There’s something special about a printed photo. Sure, you can share thousands of photos on Facebook, Instagram or Twitter, but none of them will ever be as special as the one photo you hang on the wall in your living room or bedroom.
Today's smartphones have great cameras, and they get better with every generation upgrade. With no tweaking, you’re normally able to print a high-res image that is over a foot wide. With a bit of Photoshop work, you can easily double that, and if you’re prepared to sacrifice some quality, there is really no limit as to how big you can make them. That’s why Apple’s recent “Shot on iPhone” billboard campaign looks so great. Almost every major smartphone comes with a high quality camera, but if you want to print one of those photos, how big can you blow it up? Here are some tips to get the right print for your needs.
WHAT HIGH QUALITY PRINTING MEANS
As anyone who’s tried to print an image they’ve downloaded from Facebook has discovered, not every photo will print nicely. What looks good on your screen might look blurry or pixelated when blown up to wall size. The problem here is resolution. Every image has a resolution. It’s simply the number of pixels it is wide multiplied by the number of pixels it is tall. The image below is 650 pixels wide and 433 pixels tall; that’s 281,450 pixels in total or 0.28 megapixels (a megapixel is a million pixels). While it looks good on screen, if you tried to print a high-res copy, it would be a whopping two inches wide. This is because high-res printing is done at 300 pixels per inch (PPI).
HOW TO CALCULATE THE MAXIMUM HIGH-RES PRINT SIZE FOR A PHOTO
To find the maximum high-res print size of the images from your smartphone, divide the horizontal and vertical pixel counts by 300. So for example, my iPhone has a 12 megapixel camera. That means any photo taken with it, like the one above, will be 4032 px by 3024 px (provided you’re using the original photo and not one that’s been shrunk or “optimized” for a cloud service). Divide those numbers by 300 and you get 13.44 inches wide by 10.08 inches tall. That’s a pretty decent size canvas!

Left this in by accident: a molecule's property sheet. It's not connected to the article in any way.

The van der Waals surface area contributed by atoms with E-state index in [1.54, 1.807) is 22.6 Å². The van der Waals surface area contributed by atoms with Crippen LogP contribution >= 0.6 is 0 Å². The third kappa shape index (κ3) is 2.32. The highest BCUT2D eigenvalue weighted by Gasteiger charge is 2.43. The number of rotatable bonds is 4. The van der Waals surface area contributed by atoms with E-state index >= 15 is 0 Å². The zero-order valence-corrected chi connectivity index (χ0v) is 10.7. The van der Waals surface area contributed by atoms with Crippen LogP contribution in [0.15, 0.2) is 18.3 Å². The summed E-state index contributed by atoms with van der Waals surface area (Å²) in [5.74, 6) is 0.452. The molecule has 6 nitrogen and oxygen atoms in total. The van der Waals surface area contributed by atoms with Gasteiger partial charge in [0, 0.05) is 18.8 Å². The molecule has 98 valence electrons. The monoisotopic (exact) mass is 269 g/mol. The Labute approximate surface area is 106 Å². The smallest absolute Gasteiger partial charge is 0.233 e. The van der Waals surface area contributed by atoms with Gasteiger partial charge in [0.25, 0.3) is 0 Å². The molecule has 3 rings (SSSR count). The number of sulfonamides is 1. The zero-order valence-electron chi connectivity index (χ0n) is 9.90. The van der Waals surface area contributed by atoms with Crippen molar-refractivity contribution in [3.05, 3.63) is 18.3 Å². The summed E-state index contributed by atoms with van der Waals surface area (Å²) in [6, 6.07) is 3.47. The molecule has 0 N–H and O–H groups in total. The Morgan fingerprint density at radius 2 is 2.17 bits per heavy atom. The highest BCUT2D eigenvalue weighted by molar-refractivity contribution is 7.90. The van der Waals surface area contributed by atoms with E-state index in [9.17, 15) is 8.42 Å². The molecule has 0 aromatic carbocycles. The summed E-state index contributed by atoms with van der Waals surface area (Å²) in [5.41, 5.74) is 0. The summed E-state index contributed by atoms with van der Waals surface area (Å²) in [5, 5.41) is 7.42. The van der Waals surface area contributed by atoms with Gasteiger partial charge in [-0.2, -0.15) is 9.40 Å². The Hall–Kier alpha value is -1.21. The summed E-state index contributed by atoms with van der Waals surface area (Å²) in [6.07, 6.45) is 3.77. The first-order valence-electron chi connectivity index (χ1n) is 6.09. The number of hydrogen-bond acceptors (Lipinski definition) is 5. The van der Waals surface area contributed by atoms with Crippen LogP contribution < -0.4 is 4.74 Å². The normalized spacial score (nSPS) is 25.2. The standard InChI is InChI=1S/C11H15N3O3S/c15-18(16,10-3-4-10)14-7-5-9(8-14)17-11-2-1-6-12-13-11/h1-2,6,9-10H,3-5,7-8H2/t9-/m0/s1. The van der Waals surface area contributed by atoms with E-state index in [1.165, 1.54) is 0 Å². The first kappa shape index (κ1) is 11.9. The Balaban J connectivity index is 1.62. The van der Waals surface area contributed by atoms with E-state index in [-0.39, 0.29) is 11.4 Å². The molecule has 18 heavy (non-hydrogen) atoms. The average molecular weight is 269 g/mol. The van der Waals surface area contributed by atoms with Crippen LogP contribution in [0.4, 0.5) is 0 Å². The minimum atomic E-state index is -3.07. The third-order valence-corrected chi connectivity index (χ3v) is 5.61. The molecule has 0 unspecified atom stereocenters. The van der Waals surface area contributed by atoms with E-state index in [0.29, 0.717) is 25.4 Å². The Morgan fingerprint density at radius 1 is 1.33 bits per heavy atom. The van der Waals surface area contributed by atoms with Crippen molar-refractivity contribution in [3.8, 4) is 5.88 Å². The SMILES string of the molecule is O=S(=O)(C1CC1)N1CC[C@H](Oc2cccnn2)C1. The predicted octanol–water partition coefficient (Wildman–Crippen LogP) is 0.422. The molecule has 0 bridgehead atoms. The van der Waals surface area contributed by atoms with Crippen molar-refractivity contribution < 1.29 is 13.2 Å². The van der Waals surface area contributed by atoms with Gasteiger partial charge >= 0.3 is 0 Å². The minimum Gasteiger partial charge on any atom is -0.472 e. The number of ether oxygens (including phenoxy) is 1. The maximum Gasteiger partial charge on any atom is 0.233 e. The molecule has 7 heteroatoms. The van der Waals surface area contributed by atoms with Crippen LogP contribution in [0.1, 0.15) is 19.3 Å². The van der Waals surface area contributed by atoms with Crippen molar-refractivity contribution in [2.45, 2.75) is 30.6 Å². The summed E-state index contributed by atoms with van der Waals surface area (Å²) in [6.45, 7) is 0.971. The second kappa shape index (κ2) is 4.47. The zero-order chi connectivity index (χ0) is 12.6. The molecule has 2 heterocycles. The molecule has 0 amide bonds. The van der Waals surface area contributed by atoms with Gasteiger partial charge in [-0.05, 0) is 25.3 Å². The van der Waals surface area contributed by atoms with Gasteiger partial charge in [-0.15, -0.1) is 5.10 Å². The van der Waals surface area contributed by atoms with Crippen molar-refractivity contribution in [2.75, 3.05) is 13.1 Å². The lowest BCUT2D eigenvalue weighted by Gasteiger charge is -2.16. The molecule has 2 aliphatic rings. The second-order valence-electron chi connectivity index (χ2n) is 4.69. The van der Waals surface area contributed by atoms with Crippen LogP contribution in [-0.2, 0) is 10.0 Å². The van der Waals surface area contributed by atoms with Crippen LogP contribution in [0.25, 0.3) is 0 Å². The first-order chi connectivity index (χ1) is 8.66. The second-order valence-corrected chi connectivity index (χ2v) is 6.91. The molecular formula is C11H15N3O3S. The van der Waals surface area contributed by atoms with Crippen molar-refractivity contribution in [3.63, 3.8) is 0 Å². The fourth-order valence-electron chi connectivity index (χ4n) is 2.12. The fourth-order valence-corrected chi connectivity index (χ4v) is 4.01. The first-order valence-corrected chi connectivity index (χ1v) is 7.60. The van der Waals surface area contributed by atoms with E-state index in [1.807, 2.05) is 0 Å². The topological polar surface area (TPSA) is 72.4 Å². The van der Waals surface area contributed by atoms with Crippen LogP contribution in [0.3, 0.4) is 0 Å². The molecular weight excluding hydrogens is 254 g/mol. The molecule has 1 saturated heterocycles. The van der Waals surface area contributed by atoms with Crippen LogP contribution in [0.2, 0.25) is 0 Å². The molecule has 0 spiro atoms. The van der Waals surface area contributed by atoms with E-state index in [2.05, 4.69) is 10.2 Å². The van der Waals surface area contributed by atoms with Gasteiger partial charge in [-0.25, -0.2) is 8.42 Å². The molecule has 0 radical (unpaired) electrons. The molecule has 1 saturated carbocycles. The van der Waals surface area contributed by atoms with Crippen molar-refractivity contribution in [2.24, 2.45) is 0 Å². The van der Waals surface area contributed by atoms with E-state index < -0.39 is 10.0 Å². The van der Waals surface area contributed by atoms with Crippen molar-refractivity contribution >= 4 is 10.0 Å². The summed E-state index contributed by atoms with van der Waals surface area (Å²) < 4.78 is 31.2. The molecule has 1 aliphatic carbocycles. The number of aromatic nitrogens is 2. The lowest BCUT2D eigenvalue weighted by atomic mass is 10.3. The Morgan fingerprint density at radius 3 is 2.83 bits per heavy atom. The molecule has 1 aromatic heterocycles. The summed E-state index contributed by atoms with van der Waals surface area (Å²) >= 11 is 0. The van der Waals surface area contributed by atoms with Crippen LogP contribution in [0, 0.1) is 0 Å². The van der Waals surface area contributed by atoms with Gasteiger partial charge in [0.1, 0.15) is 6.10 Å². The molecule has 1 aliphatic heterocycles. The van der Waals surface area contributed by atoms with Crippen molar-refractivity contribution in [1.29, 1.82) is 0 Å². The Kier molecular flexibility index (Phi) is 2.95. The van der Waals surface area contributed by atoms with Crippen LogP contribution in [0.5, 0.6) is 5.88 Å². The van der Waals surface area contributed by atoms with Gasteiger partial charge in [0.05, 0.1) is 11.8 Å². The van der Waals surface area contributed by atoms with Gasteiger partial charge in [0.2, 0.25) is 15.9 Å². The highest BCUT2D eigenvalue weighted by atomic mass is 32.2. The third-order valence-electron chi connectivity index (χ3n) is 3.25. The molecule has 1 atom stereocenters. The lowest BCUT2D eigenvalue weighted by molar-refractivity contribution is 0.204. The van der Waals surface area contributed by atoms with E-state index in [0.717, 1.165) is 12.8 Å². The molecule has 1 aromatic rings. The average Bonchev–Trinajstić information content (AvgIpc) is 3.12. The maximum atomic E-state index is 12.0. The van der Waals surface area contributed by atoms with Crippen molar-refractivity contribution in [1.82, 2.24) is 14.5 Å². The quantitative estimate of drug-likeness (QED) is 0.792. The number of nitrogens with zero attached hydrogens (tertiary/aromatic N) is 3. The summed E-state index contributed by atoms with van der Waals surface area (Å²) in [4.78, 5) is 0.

WHAT ABOUT PRINTING BIGGER IMAGES?
Now, that rule only applies to smaller photos. Once you get bigger, PPI stops mattering as much. As I explained in my guide to buying your first high quality camera, megapixels don’t really matter when it comes to cameras, because once you get above about 10 megapixels, you can comfortably print a billboard. At 300 pixels per inch, you can put your nose against a print and it will still look good. For small images, this is really important. People want to get close to see everything. For larger images, however, if you get too close, you can’t see everything. Instead, you need to step back. No one (who is sane, that is) tries to put their nose against a billboard to see what it says. You can get away with having a much lower PPI. So if you want to print a bigger image, you have two options: lower the PPI on the print, or artificially increase the image size.
OPTION ONE: LOWER THE PPI
Lowering the PPI is the option most printers will take if you ask them to print a large canvas. At 200 PPI, you can print a 12 MP image on a 20.16 inch by 15.12 inch canvas. If you send them a 12 MP photo and ask them to print it on a 20 inch wide canvas, all they will do is print each pixel a little larger. Everything will look good from a few feet away; you just won’t be able to stand as close.
OPTION TWO: INCREASE THE PHOTO’S RESOLUTION
While you can just let the printer do their thing, it’s normally better to take matters into your own hands. Why let some stranger make decisions about your images? With Photoshop (or another good image editor), you can increase the size of any image; we’ve looked at how to do it in detail before. Photoshop uses the pixels that are already there to calculate what new pixels should go where. It’s not perfect, but it does a really good job.
I’ve found you can safely double the horizontal and vertical resolution (so quadruple the size of the image) of a good quality file without too much loss of quality. With my iPhone, that gives me prints that are over two feet wide that look good when viewed up close.